With so much focus on weight and dieting, food binge issues aren't rare these days. Yet those who suffer from them feel great shame about their problem.
It is frustrating and even defeating to continually vow to stop eating large amounts of food — for which you probably aren't even hungry — and just as consistently break that vow .
Although binge behavior can be emotionally difficult and even a hazard to health, it is not a hopeless problem. People can and do stop bingeing completely. However, it takes an effective strategy and this essential quality: optimism.
Optimism is the belief that most things will turn out well in the end, that negative situations are temporary, and that we have the capability to deal with the difficulties of life. Optimistic people are persistent people. They know they will make mistakes and even fail sometimes, but they trust that by trying to learn from failures they will succeed in the end. They know they will cope with whatever it is that is presenting a struggle in their lives.
Most patients I treat for bingeing behavior start out with a pessimistic outlook about their problem. They believe that they have some fundamental flaw that makes their struggle an impossible one. After all, they think, "I've failed so many times, it must be impossible."
They hope the therapist will do something to them (perhaps magically) that will make their problem disappear. Instead, they find out that the solution lies entirely within them. It starts with their initial beliefs about themselves, their lives and the future. They learn to be optimists and discover their inner power to stop their problem behavior.
Sandy was such a case. She had reported no bingeing since the start of her therapy a month prior. Then came her first major challenge.
At her medical doctor's office, she was told that she had gained four pounds since the previous year. That started a week-long derailment. "I've binged all week," she said. ''I've been trying for nothing! What's the use?"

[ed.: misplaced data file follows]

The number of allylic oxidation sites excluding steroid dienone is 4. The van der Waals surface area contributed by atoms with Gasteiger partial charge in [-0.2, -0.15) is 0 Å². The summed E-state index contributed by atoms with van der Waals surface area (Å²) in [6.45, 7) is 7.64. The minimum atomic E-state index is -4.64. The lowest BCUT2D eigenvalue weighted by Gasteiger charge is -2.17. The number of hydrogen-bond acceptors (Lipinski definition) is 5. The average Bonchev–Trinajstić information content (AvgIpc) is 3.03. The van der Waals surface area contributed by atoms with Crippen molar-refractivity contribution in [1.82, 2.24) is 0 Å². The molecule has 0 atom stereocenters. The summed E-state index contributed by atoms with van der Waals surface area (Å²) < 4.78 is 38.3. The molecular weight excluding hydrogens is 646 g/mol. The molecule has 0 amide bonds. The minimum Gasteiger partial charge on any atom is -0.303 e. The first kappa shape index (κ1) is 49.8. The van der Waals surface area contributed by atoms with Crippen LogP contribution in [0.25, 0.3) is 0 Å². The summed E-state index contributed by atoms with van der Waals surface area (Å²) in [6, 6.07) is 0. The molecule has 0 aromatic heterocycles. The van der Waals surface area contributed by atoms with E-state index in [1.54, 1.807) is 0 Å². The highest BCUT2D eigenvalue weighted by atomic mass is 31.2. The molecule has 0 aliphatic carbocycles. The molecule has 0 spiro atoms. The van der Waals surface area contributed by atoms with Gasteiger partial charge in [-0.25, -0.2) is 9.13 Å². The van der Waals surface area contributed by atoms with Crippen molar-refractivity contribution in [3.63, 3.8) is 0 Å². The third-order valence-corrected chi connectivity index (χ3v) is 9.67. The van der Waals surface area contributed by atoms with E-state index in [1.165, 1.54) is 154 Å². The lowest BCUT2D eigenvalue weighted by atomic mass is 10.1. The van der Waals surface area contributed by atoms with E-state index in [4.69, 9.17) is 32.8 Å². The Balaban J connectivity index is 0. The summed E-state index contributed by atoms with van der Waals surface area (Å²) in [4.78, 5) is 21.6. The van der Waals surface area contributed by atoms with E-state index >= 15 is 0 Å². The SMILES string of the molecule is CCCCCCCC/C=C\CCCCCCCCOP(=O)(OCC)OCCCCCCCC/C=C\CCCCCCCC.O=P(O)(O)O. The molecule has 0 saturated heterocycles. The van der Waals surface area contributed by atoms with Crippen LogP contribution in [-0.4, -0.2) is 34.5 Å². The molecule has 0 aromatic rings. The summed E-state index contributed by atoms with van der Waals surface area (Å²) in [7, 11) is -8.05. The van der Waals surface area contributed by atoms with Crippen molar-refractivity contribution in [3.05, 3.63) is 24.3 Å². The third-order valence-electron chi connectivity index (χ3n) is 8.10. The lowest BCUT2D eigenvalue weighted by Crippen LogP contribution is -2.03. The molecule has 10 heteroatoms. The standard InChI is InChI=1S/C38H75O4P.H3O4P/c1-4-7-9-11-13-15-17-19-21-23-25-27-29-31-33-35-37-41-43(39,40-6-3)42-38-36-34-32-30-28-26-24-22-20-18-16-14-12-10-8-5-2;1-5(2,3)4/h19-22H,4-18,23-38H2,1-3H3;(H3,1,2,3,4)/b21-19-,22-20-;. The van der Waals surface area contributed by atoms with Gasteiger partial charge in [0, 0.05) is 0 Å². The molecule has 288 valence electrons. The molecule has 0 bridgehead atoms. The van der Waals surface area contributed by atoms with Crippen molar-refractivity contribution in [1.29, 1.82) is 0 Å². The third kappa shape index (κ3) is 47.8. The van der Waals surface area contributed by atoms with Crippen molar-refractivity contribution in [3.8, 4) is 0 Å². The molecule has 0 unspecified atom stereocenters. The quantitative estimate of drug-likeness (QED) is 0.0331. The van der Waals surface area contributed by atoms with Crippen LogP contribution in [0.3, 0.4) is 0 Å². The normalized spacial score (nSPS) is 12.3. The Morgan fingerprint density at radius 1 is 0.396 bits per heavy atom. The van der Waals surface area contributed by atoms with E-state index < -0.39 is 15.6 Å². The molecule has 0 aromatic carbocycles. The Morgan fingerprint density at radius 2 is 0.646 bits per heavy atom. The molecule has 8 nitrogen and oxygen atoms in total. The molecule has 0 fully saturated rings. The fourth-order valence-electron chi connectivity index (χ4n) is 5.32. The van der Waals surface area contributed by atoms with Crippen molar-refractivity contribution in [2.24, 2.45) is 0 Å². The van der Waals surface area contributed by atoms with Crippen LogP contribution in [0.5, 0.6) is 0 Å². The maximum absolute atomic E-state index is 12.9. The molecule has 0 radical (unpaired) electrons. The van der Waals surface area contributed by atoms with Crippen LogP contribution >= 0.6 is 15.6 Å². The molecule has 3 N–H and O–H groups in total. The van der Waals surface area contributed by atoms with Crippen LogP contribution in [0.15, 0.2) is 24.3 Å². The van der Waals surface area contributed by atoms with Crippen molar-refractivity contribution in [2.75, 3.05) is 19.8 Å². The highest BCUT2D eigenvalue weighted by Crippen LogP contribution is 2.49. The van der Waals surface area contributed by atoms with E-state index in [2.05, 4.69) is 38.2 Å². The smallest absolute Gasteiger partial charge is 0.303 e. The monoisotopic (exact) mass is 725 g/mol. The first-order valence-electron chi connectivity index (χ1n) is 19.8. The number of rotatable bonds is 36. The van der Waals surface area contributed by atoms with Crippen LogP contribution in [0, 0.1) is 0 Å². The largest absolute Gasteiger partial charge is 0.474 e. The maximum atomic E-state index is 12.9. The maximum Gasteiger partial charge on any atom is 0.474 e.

If Sandy had been an optimist, she would have considered the following:
• She hadn't seen her doctor in a year. Perhaps the weight gain occurred before she started her treatment for bingeing.
• She hadn't been bingeing since she started therapy, and so had been consuming far fewer calories than in the past. Regardless of her weight on one particular day, her new regimen eventually would lead to weight loss.
• This event was a learning opportunity that could help her handle difficulties in the future, not a sign that all is hopeless.
Sandy eventually realized the real enemy was pessimism. She learned to not let temporary setbacks interfere with overcoming a long-term problem.
Here are a few more things that Sandy learned about optimism and eliminating bingeing:
• Optimists are persistent at solving problems. It takes time and some stumbling to learn how to eliminate bingeing behavior. If you understand and accept this fact, you won't panic if you have some trouble with food. Instead of dwelling on past failures, you'll keep looking ahead.
• Optimists believe that something good will come out of any problem, starting with personal growth. This is the biggest hallmark of optimism. If eating was a problem this week, the optimist figures out what could have made it better and focuses on using the new insight going forward.
• Optimists believe that the power to change comes from within. Pessimists believe they are at the mercy of forces out of their control. Binges happen because of internal processes such as our thoughts, beliefs, choices and judgments. They only seem like they're triggered by external events. Look for something outside of yourself, like the "right" diet to control your bingeing, and you're likely to be disappointed again.
Becoming an optimist is the first step in conquering a food bingeing problem. Of course, there are others but, without the belief that you can be persistent and stay positively focused, the rest of the steps aren't likely to happen.
Optimists are more successful than pessimists but not because of special abilities. They just understand that if they believe in themselves and the process of change, they will eventually succeed — and they generally do.
Lavinia Rodriguez, Ph.D., is a Tampa psychologist and expert in weight management. She is the author of "Mind Over Fat Matters: Psychological Barriers to Weight Management." Send your questions to her at DrRod@FatMatters.com.